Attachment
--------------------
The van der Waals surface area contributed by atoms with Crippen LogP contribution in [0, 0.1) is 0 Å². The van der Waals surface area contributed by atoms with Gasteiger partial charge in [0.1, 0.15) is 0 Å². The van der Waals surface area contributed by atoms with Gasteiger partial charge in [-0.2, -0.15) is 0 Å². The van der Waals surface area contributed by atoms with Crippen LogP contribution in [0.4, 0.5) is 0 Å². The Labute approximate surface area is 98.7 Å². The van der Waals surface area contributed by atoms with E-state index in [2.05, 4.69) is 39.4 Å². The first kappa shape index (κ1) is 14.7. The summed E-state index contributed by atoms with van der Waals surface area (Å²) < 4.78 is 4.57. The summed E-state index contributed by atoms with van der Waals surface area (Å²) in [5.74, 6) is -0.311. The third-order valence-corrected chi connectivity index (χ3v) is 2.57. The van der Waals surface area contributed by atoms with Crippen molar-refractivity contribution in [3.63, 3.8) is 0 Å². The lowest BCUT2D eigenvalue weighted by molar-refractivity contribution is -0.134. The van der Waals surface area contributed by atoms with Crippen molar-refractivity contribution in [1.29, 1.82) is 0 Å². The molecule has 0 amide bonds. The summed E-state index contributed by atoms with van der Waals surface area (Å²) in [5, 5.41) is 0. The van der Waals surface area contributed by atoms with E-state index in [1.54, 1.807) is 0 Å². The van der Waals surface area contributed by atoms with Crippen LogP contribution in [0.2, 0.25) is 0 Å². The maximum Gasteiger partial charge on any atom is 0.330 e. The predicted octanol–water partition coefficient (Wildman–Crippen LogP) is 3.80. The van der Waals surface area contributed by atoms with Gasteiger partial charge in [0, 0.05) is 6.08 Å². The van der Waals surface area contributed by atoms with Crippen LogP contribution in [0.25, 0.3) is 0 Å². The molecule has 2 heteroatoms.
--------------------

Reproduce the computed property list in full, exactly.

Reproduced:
The van der Waals surface area contributed by atoms with Crippen LogP contribution in [0, 0.1) is 0 Å². The van der Waals surface area contributed by atoms with Gasteiger partial charge in [0.1, 0.15) is 0 Å². The van der Waals surface area contributed by atoms with Gasteiger partial charge in [-0.2, -0.15) is 0 Å². The van der Waals surface area contributed by atoms with Crippen LogP contribution in [0.4, 0.5) is 0 Å². The Labute approximate surface area is 98.7 Å². The van der Waals surface area contributed by atoms with E-state index in [2.05, 4.69) is 39.4 Å². The first kappa shape index (κ1) is 14.7. The summed E-state index contributed by atoms with van der Waals surface area (Å²) < 4.78 is 4.57. The summed E-state index contributed by atoms with van der Waals surface area (Å²) in [5.74, 6) is -0.311. The third-order valence-corrected chi connectivity index (χ3v) is 2.57. The van der Waals surface area contributed by atoms with Crippen molar-refractivity contribution in [3.63, 3.8) is 0 Å². The lowest BCUT2D eigenvalue weighted by molar-refractivity contribution is -0.134. The van der Waals surface area contributed by atoms with Crippen molar-refractivity contribution in [1.29, 1.82) is 0 Å². The molecule has 0 amide bonds. The summed E-state index contributed by atoms with van der Waals surface area (Å²) in [5, 5.41) is 0. The van der Waals surface area contributed by atoms with E-state index in [1.54, 1.807) is 0 Å². The van der Waals surface area contributed by atoms with Crippen LogP contribution in [0.2, 0.25) is 0 Å². The maximum Gasteiger partial charge on any atom is 0.330 e. The predicted octanol–water partition coefficient (Wildman–Crippen LogP) is 3.80. The van der Waals surface area contributed by atoms with Gasteiger partial charge in [0, 0.05) is 6.08 Å². The van der Waals surface area contributed by atoms with Crippen LogP contribution in [0.25, 0.3) is 0 Å². The molecule has 2 heteroatoms.